Vultures can prevent tens of millions of metric tons of carbon dioxide emissions and methane emissions each year, a new study finds.
The study, published in Ecosystem Services, found that the scavengers who feed on dead animals are helping out the environment. There are 22 species of vultures around the world, and they are often the first to discover and feed on the dead bodies of animals.
While this often makes humans uneasy and gives the vultures a bad rep, the cleanup keeps the nutrients cycling and controls pathogens that could otherwise spread from dead animals to living ones.
Researchers found that a vulture eats between 0.2 and one kilogram (kg) of carcass per day, depending on the species. If these carcasses are left uneaten, each kg of the decomposing body releases around 0.86 kg of CO2 equivalent.
The 140 million vultures around the world can help stop tens of millions of metron tons of emissions per year. Although many humans may compost carcasses or bury them, researchers say that this can result in more emissions than natural decay.
Unfortunately, the 20 species don’t pull an even weight around the world. This activity happens mostly in the Americas, according to the study’s lead author Pablo Plaza.
Three species are only found in the Americas and are responsible for 96 percent of all vulture-related emissions reduction. Vultures in the Americas, they found, can keep about 12 million metric tons of CO2 equivalent out of the atmosphere annually. This is equivalent to taking 2.6 million cars off the road each year.
Vulture populations around the world are on the decline, especially in many regions such as Africa and Asia. We mustn’t underestimate the importance of vultures and how they can help us fight climate change.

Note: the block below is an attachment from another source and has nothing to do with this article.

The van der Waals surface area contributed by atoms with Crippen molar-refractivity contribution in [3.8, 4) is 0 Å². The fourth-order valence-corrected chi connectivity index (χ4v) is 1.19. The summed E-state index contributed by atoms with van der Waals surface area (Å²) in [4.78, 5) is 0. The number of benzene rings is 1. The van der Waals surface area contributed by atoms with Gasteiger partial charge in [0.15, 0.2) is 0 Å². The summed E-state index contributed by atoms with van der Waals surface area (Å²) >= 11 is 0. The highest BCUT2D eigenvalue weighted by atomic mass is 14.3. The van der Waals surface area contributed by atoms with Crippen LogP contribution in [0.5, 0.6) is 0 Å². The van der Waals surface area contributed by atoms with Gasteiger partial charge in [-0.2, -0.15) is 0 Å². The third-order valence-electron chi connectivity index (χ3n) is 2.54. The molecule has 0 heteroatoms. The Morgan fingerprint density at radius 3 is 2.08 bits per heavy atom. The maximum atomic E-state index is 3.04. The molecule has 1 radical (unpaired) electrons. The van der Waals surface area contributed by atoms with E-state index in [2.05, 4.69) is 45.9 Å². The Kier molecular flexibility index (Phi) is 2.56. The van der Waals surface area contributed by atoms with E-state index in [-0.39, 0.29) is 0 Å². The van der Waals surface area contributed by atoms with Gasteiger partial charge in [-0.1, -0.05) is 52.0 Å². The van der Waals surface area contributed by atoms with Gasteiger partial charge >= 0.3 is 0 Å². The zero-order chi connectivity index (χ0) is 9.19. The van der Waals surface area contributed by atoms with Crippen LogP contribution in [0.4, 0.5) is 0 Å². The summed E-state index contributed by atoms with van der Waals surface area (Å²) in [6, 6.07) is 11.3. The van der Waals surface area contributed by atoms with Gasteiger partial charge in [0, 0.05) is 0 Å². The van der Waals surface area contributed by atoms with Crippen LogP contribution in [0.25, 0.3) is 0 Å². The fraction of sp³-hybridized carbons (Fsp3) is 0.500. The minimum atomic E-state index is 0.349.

Vultures are some of the most misunderstood members of the animal kingdom. However, the very thing that makes people revile vultures, though, is what makes them so critical to our ecosystems.
These important key scavengers help to regulate the animal kingdom and protect humans from disease. Unfortunately, over the past two decades, the vulture population has dropped by a staggering 40 million birds.
Despite this alarming decline, these birds are often ignored in conservation efforts. Given the important role these creatures play in maintaining our ecosystem, it is incredibly important for conservationists and individuals alike to take action for these threatened birds.
This article by Hailey Kanowsky was first published by OneGreenPlanet on 12 October 2022. Lead Image Source : Carmine Arienzo/Shutterstock.
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